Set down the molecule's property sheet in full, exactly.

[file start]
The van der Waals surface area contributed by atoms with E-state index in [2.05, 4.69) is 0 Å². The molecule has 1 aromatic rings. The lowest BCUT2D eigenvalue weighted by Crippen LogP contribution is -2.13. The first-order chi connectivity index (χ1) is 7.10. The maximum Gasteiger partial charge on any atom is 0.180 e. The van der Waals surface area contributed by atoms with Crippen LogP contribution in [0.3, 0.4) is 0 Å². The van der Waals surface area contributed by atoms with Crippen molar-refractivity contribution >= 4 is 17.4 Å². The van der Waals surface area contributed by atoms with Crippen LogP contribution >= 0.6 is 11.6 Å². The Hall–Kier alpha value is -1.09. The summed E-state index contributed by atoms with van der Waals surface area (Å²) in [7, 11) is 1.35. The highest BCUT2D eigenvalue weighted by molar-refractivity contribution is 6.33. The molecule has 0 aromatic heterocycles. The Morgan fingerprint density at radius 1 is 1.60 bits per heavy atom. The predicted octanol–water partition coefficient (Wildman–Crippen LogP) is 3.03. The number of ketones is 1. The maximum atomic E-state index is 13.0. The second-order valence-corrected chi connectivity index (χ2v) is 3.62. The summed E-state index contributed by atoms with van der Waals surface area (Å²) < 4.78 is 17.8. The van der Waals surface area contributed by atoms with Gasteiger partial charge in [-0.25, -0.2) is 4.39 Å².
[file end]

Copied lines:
The van der Waals surface area contributed by atoms with E-state index in [2.05, 4.69) is 0 Å². The molecule has 1 aromatic rings. The lowest BCUT2D eigenvalue weighted by Crippen LogP contribution is -2.13. The first-order chi connectivity index (χ1) is 7.10. The maximum Gasteiger partial charge on any atom is 0.180 e. The van der Waals surface area contributed by atoms with Crippen LogP contribution in [0.3, 0.4) is 0 Å². The van der Waals surface area contributed by atoms with Crippen molar-refractivity contribution >= 4 is 17.4 Å². The van der Waals surface area contributed by atoms with Crippen LogP contribution >= 0.6 is 11.6 Å². The Hall–Kier alpha value is -1.09. The summed E-state index contributed by atoms with van der Waals surface area (Å²) in [7, 11) is 1.35. The highest BCUT2D eigenvalue weighted by molar-refractivity contribution is 6.33. The molecule has 0 aromatic heterocycles. The Morgan fingerprint density at radius 1 is 1.60 bits per heavy atom. The predicted octanol–water partition coefficient (Wildman–Crippen LogP) is 3.03. The number of ketones is 1. The maximum atomic E-state index is 13.0. The second-order valence-corrected chi connectivity index (χ2v) is 3.62. The summed E-state index contributed by atoms with van der Waals surface area (Å²) < 4.78 is 17.8. The van der Waals surface area contributed by atoms with Gasteiger partial charge in [-0.25, -0.2) is 4.39 Å².